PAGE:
Thursday, July 28, 2011

Babies’ Emotional Development: Social Referencing Part I.

Have you noticed when you take your baby to a new place or into a crowd of unfamiliar faces that she spends a lot of time looking at your face as she starts to explore her surroundings? By the time babies can move away from their parents (when crawling is well established around 8 or 9 months), exploration takes on a whole new meaning. As babies enter the world on their own, rather than in mom or dad’s arms, they have more opportunities to get into trouble. Fortunately, at the same time, they start to rely more on their caregivers’ cues (your facial expressions, body language and tone of voice) to determine which games, people, or objects will interest them and which should be avoided. Developmental scientists call this “social referencing” and it is a powerful tool to keep babies safe. In this post, we’ll share some details about this all important process.

Caregivers as Guides

The term “social referencing” is used to describe the moments when babies learn how they should react to unfamiliar objects, people, or events by carefully watching their caregivers’ reactions to these things. The caregiver becomes the “reference” as the baby decides to try the swing or keep away from the barking dog. Most parents will smile and encourage their babies to try swings but pull their babies back with concerned or fearful facial expressions if their babies approach barking dogs. By watching their caregivers, babies can learn what is safe or appropriate and what is not. Babies also gradually learn how best to behave in their specific environments (urban, rural, cold, hot, etc.) and culture (i.e., learning rules and customs). Overall, it’s a great system!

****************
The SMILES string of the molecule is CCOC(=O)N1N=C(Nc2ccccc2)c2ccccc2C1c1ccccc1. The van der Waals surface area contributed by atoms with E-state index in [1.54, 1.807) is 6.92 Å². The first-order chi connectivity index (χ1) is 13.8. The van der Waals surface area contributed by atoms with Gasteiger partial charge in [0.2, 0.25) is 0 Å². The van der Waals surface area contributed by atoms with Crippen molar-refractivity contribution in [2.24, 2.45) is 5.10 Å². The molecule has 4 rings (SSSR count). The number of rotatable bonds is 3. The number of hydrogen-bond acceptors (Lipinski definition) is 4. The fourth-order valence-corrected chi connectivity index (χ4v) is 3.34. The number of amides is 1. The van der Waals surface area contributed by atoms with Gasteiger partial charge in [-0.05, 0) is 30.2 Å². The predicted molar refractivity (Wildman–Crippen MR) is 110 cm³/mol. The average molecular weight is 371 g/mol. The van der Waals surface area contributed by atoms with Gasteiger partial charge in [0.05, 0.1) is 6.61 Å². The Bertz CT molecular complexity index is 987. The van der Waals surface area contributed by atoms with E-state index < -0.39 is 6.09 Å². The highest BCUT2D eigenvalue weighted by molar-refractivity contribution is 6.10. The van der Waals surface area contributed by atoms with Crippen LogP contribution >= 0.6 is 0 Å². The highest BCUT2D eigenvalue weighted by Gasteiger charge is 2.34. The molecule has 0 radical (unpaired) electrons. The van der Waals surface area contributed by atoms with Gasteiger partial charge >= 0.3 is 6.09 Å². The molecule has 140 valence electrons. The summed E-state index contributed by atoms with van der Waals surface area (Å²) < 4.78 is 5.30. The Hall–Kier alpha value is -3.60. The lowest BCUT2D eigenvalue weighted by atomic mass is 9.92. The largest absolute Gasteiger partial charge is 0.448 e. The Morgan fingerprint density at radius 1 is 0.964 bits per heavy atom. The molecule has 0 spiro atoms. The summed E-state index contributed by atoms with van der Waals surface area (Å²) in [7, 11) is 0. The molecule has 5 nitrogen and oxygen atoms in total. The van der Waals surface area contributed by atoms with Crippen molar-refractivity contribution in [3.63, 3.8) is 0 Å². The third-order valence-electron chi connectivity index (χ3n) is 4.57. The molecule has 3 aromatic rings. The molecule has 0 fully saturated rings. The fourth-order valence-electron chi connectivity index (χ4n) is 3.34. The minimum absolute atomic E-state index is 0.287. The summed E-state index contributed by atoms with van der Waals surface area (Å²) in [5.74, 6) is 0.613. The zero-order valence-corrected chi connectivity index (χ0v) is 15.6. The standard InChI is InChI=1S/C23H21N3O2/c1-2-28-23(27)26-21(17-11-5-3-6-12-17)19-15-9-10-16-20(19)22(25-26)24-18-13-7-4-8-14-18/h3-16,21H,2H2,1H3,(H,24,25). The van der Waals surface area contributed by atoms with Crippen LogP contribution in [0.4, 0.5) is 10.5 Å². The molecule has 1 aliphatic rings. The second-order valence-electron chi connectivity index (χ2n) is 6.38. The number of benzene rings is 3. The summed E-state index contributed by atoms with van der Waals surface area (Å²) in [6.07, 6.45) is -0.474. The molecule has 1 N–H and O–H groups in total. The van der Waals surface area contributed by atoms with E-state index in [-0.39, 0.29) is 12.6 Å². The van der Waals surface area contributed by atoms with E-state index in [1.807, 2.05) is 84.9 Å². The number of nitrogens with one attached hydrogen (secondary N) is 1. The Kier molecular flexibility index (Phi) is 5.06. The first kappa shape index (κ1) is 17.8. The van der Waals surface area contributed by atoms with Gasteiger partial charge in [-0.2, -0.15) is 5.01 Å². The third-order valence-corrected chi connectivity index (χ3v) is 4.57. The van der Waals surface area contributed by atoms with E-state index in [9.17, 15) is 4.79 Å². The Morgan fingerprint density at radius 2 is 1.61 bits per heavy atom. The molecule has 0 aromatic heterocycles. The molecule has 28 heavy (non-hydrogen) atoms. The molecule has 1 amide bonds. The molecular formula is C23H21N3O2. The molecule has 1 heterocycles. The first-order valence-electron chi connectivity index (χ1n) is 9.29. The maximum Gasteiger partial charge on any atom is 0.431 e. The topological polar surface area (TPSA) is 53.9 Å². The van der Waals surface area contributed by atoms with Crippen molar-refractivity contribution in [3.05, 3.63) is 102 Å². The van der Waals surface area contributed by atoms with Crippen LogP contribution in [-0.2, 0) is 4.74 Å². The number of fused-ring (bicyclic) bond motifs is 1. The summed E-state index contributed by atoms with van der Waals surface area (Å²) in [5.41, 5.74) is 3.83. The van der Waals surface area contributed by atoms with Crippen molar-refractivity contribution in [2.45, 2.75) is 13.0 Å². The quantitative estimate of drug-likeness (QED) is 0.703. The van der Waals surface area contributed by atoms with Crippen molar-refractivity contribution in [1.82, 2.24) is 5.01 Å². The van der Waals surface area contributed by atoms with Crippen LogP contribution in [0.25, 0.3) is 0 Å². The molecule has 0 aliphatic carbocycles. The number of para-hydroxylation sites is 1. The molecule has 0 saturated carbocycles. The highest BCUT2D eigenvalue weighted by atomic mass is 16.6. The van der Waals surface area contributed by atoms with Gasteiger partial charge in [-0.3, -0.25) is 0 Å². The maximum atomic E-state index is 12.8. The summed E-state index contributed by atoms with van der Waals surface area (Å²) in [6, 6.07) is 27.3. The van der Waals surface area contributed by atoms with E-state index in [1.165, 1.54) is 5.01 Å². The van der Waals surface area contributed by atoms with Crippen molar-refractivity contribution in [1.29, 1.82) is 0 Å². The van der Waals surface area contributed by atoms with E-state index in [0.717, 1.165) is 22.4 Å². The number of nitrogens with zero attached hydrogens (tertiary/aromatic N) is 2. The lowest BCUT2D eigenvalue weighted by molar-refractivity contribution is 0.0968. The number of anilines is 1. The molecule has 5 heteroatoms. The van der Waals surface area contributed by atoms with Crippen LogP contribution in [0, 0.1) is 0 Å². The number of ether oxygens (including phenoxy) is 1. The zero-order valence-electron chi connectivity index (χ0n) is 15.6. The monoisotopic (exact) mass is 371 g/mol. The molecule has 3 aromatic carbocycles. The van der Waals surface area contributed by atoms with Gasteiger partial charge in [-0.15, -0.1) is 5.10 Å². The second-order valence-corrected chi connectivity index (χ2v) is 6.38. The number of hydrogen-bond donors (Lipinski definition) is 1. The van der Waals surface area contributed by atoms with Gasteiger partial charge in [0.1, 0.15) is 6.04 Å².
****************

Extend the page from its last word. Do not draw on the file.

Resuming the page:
Negative vs. Positive Social Referencing

Scientists have found that caregivers' negative reactions seem to make a more powerful impact on babies than positive ones. This makes sense in that we are more likely to react quickly and dramatically when a baby reaches for an open oven door given that it is very important that the baby learns not to touch that door. Your efforts to get your baby to smile at grandma by using positive facial expressions and encouraging words may not get a strong and immediate response from your baby but consistency is important for your baby’s learning. You might find that your baby looks back at you whenever she sees grandma to make sure that your signals are still positive, at least until grandma becomes so familiar that the quick check is no longer necessary.

Social Referencing and Meal Time

Once you understand social referencing, you can really see how it may be an important part of mealtime when babies are given new foods. Parents all over the world instinctively tell their babies “yummy” (in different languages) and pretend to eat and like mushy baby peas. When you show positive reactions to foods, your baby learns which foods to try. Your negative reactions show baby which foods to avoid. Just keep in mind that the positive reactions don’t work as powerfully as the negative ones. Getting your older infant and toddler to try new foods may take several tries even when you serve them with a big smile and a look of excitement on your face. Alternatively, a strong negative reaction (even an unintended one, say, if you taste a food that is too hot) may stay with your baby for a long time.

Next time: We’ll share how social referencing differs depending on whether the reference is mom or dad.


1. Hirshberg LM, Svejda M. When infants look to their parents: I. Infants’ social referencing of mothers compared to fathers. Child Dev 1990; 61: 1175-86.

2. Mumme D, Fernald A, Herrera C. Infants’ responses to facial and vocal emotional signals in a social referencing paradigm. Child Dev 1996; 67: 3219-37.

3. Berger KS. The Developing Person. New York, Worth Publishers, 2003.

4. Carver LJ, Vaccaro BG. 12-month-old infants allocate increased neural resources to stimuli associated with negative adult emotion. Dev Psychol. 2007 Jan;43(1):54-69.

5. Vaish A, Striano T.Is visual reference necessary? Contributions of facial versus vocal cues in 12-month-olds' social referencing behavior. Dev Sci. 2004 Jun;7(3):261-9.

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